It is difficult to balance the proposition that a new meritocratic elite has arisen, with the argument that this elite tends to breed within their own rank and their children tend to be as successful. It seems to be no more than a new name for an old system. Power, influence and richness is achieved through hard work and above average intelligence. Once achieved, this is passed onto siblings and retained within the family. Thus is gradually creating a new elite, which achieved power through merit, but retains it through heredity. Thus, nothing has changed but the people.

There are many great structural problems which hinder talent, due to no fault of the particular individual and it is dangerous for our society to accept that those who have risen have done so due to their hard work and intellect alone. If it were true perhaps we could rejoice, but the wealth of a family, their contacts and connections, their race and gender, play a greater role in who rules and has greater influence.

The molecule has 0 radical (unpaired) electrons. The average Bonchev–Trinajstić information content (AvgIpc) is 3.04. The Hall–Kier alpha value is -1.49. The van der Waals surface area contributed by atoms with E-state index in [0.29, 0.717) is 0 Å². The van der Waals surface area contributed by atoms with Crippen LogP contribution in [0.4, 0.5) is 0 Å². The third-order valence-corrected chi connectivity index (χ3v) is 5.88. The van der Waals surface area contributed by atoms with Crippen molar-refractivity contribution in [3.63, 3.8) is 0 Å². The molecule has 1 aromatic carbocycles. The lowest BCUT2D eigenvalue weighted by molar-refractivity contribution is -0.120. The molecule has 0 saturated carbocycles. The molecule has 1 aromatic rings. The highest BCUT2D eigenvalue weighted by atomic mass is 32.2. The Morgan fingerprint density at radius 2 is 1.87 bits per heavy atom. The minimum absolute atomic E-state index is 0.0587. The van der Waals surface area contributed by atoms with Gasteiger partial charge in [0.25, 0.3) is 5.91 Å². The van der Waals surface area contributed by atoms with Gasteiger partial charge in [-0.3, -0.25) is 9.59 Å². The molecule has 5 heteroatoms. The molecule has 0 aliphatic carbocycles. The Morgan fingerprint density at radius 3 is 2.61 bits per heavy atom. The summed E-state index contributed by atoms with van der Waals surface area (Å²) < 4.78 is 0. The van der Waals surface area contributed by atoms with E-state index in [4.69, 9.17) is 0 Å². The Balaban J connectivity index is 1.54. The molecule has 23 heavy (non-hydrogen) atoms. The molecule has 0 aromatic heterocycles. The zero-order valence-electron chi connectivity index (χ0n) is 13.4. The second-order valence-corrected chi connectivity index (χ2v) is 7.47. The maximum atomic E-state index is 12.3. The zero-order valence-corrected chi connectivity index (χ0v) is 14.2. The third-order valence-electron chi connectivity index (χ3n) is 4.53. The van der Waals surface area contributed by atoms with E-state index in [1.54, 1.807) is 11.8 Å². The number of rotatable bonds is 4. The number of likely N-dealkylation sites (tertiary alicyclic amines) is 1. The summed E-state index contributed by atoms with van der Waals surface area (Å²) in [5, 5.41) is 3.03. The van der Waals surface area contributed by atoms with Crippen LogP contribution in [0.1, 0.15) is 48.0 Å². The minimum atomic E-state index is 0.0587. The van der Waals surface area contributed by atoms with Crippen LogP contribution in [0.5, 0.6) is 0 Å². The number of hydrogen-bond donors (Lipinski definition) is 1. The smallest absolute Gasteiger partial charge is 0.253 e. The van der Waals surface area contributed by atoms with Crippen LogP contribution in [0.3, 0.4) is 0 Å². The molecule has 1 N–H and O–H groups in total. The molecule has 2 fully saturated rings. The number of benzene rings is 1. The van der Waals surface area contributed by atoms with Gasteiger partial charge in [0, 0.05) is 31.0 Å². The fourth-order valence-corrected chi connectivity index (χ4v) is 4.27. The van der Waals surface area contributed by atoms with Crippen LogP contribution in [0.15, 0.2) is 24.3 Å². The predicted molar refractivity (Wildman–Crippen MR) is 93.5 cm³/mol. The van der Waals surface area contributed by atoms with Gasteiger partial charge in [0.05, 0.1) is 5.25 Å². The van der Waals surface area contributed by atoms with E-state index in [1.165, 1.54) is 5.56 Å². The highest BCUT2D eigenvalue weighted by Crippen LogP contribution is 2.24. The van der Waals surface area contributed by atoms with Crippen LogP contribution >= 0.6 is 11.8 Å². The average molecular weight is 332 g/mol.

It is dangerous not least because this new elite, due to their belief that they have achieved success because they merit it, become arrogant, selfish, less caring or altruistic, believing in a way that we are in an evolutionary race of the survival for the fittest, and those who are weak, deserve their position, and those who are strong, deserve to not care.

People are however complex, and the rich no less than everyone else. Though they may be less caring, they indulge in philanthropy. Though they have national ties, this new elite is global in nature, somehow above and beyond national borders, cultures, rules and norms, sharing more in common with each other than their country men, going to global meetings such as Davos, or the Bilderberg Group, even being educated at the same international elite institutions such as Harvard or Oxford.